Help needed with making a special reamer

I need to make a special reamer, and any advice from the group would be much appreciated.
I've been asked by a friend to ream the oilite bushes to size in the
rear suspension arms of a classic Mini Cooper. For those unfamiliar with Minis, each rear suspension arm (cast iron) has two bearing points about 6 inches apart. One is fitted with a needle roller, the other with a thin wall bronze bush. A ground spindle fits the two bearing. From memory the needle roller is roughly 15 mm diameter, and the bronze bush about 20mm diameter. When the bearings and spindle are replaced, it's necessary to ream the bronze bush to size. As I understand it, the hand-operated factory tool has a long pilot which fits the needle roller, with a reamer section on the other end. Needless to say, this tool is VERY expensive, and purchase is out of the question for one job.
Can anyone offer any suggestions or tips as to how I might go about making a suitable reamer in my home workshop? I have reasonable collection of machines and associated tooling (lathe, mill, T&C grinder etc).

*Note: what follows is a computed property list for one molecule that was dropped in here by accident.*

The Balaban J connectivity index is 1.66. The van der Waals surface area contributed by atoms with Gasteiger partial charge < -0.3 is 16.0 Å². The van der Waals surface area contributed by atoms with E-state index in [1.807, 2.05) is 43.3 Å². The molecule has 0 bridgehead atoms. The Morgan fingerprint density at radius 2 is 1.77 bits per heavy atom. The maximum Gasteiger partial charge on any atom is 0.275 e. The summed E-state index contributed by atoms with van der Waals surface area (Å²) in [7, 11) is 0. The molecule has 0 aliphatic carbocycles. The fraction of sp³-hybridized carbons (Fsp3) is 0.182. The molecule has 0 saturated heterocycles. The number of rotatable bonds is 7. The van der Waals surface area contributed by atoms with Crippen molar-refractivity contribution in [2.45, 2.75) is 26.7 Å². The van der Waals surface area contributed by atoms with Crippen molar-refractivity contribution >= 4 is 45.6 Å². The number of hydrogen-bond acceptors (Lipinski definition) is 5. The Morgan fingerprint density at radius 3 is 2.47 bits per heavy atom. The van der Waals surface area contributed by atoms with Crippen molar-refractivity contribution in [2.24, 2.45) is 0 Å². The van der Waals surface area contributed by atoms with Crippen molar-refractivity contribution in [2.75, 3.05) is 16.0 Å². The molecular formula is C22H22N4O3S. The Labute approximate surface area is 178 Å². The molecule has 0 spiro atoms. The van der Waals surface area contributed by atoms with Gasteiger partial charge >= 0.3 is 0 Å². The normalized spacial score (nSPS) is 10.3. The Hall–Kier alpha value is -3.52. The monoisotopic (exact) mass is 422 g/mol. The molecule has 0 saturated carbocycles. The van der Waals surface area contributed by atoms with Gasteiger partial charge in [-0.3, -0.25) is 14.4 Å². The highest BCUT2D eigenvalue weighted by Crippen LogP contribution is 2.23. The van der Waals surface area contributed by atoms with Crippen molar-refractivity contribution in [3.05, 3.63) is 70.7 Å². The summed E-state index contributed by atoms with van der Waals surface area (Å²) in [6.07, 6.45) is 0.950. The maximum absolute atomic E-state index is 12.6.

TIA
Mike
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On Sun, 6 Jan 2008 10:22:26 -0800 (PST), snipped-for-privacy@virgin.net wrote:

Find someone who already had a decent set of adjustable reamers, and make up a pilot to centre on the other bearing?
Easier to adapt an existing reamer than make one from scratch.
Where are you located? We have an adjustable set that covers that range of sizes.
Peter -- Peter & Rita Forbes Email: snipped-for-privacy@easynet.co.uk http://www.oldengine.org/members/diesel http://www.stationary-engine.co.uk
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On 6 Jan, 18:22, snipped-for-privacy@virgin.net wrote: